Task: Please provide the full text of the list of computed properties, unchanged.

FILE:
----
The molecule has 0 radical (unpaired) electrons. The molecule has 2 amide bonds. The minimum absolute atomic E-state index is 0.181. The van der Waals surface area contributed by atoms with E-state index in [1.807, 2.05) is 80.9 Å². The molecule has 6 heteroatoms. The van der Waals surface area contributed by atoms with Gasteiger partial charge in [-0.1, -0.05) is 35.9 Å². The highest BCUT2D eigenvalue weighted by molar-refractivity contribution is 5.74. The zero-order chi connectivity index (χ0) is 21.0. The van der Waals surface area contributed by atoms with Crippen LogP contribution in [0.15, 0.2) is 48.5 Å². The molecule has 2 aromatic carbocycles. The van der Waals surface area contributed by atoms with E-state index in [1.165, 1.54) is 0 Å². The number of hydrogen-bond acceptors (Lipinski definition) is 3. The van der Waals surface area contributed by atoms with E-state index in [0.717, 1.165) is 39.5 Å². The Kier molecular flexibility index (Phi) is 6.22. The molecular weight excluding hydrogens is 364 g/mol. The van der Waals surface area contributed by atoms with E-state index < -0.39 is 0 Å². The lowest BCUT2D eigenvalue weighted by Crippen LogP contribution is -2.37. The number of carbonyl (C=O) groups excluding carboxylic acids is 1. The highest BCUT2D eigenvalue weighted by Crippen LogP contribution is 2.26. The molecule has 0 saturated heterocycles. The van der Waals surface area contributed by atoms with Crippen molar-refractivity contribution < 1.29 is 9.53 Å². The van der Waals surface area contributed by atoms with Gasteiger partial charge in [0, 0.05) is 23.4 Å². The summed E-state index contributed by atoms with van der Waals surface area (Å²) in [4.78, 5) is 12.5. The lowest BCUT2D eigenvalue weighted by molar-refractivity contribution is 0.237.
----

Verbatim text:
The molecule has 0 radical (unpaired) electrons. The molecule has 2 amide bonds. The minimum absolute atomic E-state index is 0.181. The van der Waals surface area contributed by atoms with E-state index in [1.807, 2.05) is 80.9 Å². The molecule has 6 heteroatoms. The van der Waals surface area contributed by atoms with Gasteiger partial charge in [-0.1, -0.05) is 35.9 Å². The highest BCUT2D eigenvalue weighted by molar-refractivity contribution is 5.74. The zero-order chi connectivity index (χ0) is 21.0. The van der Waals surface area contributed by atoms with Crippen LogP contribution in [0.15, 0.2) is 48.5 Å². The molecule has 2 aromatic carbocycles. The van der Waals surface area contributed by atoms with E-state index in [1.165, 1.54) is 0 Å². The number of hydrogen-bond acceptors (Lipinski definition) is 3. The van der Waals surface area contributed by atoms with E-state index in [0.717, 1.165) is 39.5 Å². The Kier molecular flexibility index (Phi) is 6.22. The molecular weight excluding hydrogens is 364 g/mol. The van der Waals surface area contributed by atoms with E-state index < -0.39 is 0 Å². The lowest BCUT2D eigenvalue weighted by Crippen LogP contribution is -2.37. The number of carbonyl (C=O) groups excluding carboxylic acids is 1. The highest BCUT2D eigenvalue weighted by Crippen LogP contribution is 2.26. The molecule has 0 saturated heterocycles. The van der Waals surface area contributed by atoms with Crippen molar-refractivity contribution < 1.29 is 9.53 Å². The van der Waals surface area contributed by atoms with Gasteiger partial charge in [0, 0.05) is 23.4 Å². The summed E-state index contributed by atoms with van der Waals surface area (Å²) in [4.78, 5) is 12.5. The lowest BCUT2D eigenvalue weighted by molar-refractivity contribution is 0.237.